Can one of you Maple expert tell me what kind of Japanese Maple this one is? I thought it was Virdis, but I think I'm wrong. This is not Orengola either.
No can see.
My apology ...:(
Photo is taken by the following flickr photographer and I saw the photograph from the above article. Here's link to the photographer's set that has a lot more of this Japanese Maple:
This probably is a Acer palmatum "Ornatum". I will confirm it once I am certain.
There are a great many different lace-leaf maple cultivars. You will need more than this picture to tell which one this specimen might represent. I would consult all possible references, such as books on maples and on Japanese maples, that contain separate descriptions of multiple cultivars and study the relevant details of the plant in question, including leaf structure and summer color.
I did contact the Curator of the Japanese Maple Garden in Portland Sadafumi Uchiyama who did not have the specific information but gave me some leads to try (I will keep my investigation open and update when I have some fruitful results).
One thing that could be highly illustrative would be to compare the one being wondered about with other live specimens in nearby displays where there is labeling, such as nursery yards. If it is a comparatively common selection still being produced and sold you may encounter this one in such a place. You will need a representative live twig with fully developed leaves to hold up against similar examples seen elsewhere, to compare with closely.
Japanese maples are currently a big deal on the North American market, with quantities of them being produced by operations right there in the Willamette Valley.
In addition to bboy's very good advice - leaf size, shape and detail is rather critical to correct cultivar ID - it is important to recognize that individual fall coloring can be influenced by a wide range of factors even between selections of the same cultivar. Exposure to sunlight, soil conditions, amount of watering and weather conditions will have influence on how intense fall color develops. I've seen selections of common green laceleafs (i.e. 'Viridis') show both a bright tangerine orange fall tone much like your photo as well as a rather washed out yellow during the same season, depending on where and how they were grown.
Ichoudhury, thank you for that link to the Portland Japanese Garden album of Just Peachy ....I put the HTML code here to see if it will work in GW:
Here is a link that might be useful: Slide show of the album on Flickr
Ornatum is a very old variety and over time from what I learned that the true Ornatum faded away (Extremely rare) ... There are Ornatum out there, but not the same one. What puzzled me was that nobody reached out to the Portland Japanese Maple garden and collect some scion wood from that tree and graft? Ah, maybe they are not those common best sellers .. sigh!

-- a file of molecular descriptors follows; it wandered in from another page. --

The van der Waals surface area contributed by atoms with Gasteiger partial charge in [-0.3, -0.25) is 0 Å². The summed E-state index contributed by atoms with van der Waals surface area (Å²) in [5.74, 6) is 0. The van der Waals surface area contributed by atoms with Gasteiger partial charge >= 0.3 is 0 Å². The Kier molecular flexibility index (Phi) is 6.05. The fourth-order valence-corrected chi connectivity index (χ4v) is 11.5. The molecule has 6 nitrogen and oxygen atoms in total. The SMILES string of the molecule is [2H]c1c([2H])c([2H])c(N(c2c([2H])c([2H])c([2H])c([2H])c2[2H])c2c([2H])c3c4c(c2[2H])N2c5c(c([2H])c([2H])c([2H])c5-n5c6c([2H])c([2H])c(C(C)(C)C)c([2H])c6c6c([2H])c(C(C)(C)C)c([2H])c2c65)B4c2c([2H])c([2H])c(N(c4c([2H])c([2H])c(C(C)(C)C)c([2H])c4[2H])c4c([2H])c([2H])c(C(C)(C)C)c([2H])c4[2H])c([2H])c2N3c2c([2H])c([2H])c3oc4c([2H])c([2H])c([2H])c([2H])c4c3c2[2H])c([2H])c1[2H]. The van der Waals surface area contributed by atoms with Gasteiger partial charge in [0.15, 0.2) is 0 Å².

Anyway, I happen to do business with a seller on Ebay - bonzaibob (Cedric Murray) time to time. He told me pretty much the same thing as it was very hard to determine by looking at the picture, but his guess was Ornatum as well. He had a nice one that may or may not be the same variety, but I decided to get anyway. Actually its nowhere near the size where I would like to show it off, but I have to share with this thread :)) ...
Here's my 'Viridis'.
Needs some pruning. So does the maple behind it. :-)
So Interesting, I took a picture of the same Japanese Maple above (I looked at the date, it was the same day last year 11/13/2013 and around 8:30PM ... talk about scary coincidence) ...
She is still growing nicely ... Just growing very slowly ... I am planning her to move to another area this Spring.
That's the famous one, right? The one everyone photographs from underneath? There are thousands of photos of it online...I googled "Portland Japanese Garden Tree" and it was there instantly.
I'm surprised they don't have a better idea of the variety, but perhaps it's just old. I wonder how many people have propagated it?
Here is a link that might be useful:
Nope. That's a different tree. Beautiful though, and much larger.
Are you sure? Because the branch structure and the surrounding bushes (boxwood?) look to be the same. Also, in this photo of the same dissectum, you can see the tree's position in relation to the water. It looks to be the same as the shot posted above.
Kneeling down on the path and taking a shot up into the branches would make the tree look a lot larger. If you look at the size of the leaves in comparison to the branches in the shot/link I posted above, it's not actually that big of a tree.
This post was edited by maplesmagpie on Fri, Nov 14, 14 at 17:23
Take a look at this maple in this video. Does it look like Viridis? or Ornatum ?
The famous one turns red in the Fall.
Your picture looks like the one the Original poster posted.